For those with large estates, it is tantamount to irresponsibility to not be implementing favored estate planning techniques which include things like intra-family loans, annual gifting, family limited partnerships and family limited liability companies, preferred partnership freezes, installment sales to defective grantor trusts, and the like. Planning techniques are extremely complicated and expensive to implement, but the tax savings and asset protection consequences alone are compelling.
In low interest rate environments, qualified personal residents trusts (“QPRT’s”), grantor retained annuity trusts (“GRAT’s”), and charitable lead trusts (“CLT’s”) may not be as popular as in times of higher interest rates. This is because the IRS tables assume that the retained benefit is worth less because of the low interest rate environment, therefore, the remainder interest is worth more. Therefore, the value of the gift is not reduced as much when current interest rates are low as compared to when interest rates are higher. However, there are alternate techniques that can be used to transfer, discount or freeze the valuation of personal residences. There are techniques to minimize or zero-out the value of GRAT remainder interest. The charitable lead trust area has evolved using a technique referred to as the “Shark Fin CLT” which back loads a significant portion of the payment to charities, allowing growth and ultimately more property in the CLT to pass to remainder beneficiaries.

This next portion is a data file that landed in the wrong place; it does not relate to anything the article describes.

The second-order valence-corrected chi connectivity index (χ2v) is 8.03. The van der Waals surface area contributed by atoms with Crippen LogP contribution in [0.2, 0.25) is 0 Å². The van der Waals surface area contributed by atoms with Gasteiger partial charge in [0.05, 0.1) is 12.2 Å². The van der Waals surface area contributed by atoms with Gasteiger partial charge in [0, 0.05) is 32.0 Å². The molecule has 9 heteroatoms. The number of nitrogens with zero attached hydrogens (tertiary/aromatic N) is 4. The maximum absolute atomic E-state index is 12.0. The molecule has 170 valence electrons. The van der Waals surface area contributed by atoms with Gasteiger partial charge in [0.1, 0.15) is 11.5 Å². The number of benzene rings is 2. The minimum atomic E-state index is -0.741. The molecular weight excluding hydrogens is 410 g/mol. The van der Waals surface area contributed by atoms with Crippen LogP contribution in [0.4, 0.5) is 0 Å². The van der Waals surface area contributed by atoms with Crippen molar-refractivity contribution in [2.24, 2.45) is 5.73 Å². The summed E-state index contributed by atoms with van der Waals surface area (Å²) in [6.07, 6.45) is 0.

The estate planning environment is ripe and exciting. For those who do not embrace the objectives, concepts, and techniques that are currently being implemented by taxpayers, opportunities squandered will be opportunities lost.
The current estate tax was established by the Revenue Act on September 8, 1916, as the U.S. was on the brink of entering WWI. Rates were 1% to 10% on taxable estates over $50,000. In 1917, the rates were increased 50%, from 1.5% to 15%, and the Finance Committee acknowledged that such a tax was a “temporary emergency measure” in an area that is generally reserved to the States. The Revenue Act of 1926 made a significant move towards repeal providing a state death tax credit of 80% of the basic tax. The Senate version would have repealed the estate tax in its entirety.